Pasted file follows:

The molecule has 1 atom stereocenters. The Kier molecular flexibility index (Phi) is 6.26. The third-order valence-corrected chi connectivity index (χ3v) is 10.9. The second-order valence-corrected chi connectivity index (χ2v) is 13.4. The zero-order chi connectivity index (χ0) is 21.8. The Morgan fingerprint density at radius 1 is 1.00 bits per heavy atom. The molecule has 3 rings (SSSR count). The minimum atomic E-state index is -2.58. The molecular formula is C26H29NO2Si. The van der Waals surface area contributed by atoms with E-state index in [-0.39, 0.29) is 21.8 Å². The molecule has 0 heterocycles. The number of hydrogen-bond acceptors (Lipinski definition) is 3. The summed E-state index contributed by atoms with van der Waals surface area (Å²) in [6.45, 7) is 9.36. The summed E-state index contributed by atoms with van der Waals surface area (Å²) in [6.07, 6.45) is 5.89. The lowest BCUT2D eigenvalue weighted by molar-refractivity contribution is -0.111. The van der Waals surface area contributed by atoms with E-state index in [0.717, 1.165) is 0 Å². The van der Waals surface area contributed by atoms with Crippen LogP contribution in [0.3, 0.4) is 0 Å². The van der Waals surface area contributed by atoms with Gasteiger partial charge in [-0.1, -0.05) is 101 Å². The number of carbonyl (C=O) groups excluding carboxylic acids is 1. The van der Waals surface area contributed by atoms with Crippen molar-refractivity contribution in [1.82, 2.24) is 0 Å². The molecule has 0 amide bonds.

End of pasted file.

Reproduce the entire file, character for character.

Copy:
The molecule has 1 atom stereocenters. The Kier molecular flexibility index (Phi) is 6.26. The third-order valence-corrected chi connectivity index (χ3v) is 10.9. The second-order valence-corrected chi connectivity index (χ2v) is 13.4. The zero-order chi connectivity index (χ0) is 21.8. The Morgan fingerprint density at radius 1 is 1.00 bits per heavy atom. The molecule has 3 rings (SSSR count). The minimum atomic E-state index is -2.58. The molecular formula is C26H29NO2Si. The van der Waals surface area contributed by atoms with E-state index in [-0.39, 0.29) is 21.8 Å². The molecule has 0 heterocycles. The number of hydrogen-bond acceptors (Lipinski definition) is 3. The summed E-state index contributed by atoms with van der Waals surface area (Å²) in [6.45, 7) is 9.36. The summed E-state index contributed by atoms with van der Waals surface area (Å²) in [6.07, 6.45) is 5.89. The lowest BCUT2D eigenvalue weighted by molar-refractivity contribution is -0.111. The van der Waals surface area contributed by atoms with E-state index in [0.717, 1.165) is 0 Å². The van der Waals surface area contributed by atoms with Crippen LogP contribution in [0.3, 0.4) is 0 Å². The van der Waals surface area contributed by atoms with Gasteiger partial charge in [-0.1, -0.05) is 101 Å². The number of carbonyl (C=O) groups excluding carboxylic acids is 1. The van der Waals surface area contributed by atoms with Crippen molar-refractivity contribution in [1.82, 2.24) is 0 Å². The molecule has 0 amide bonds.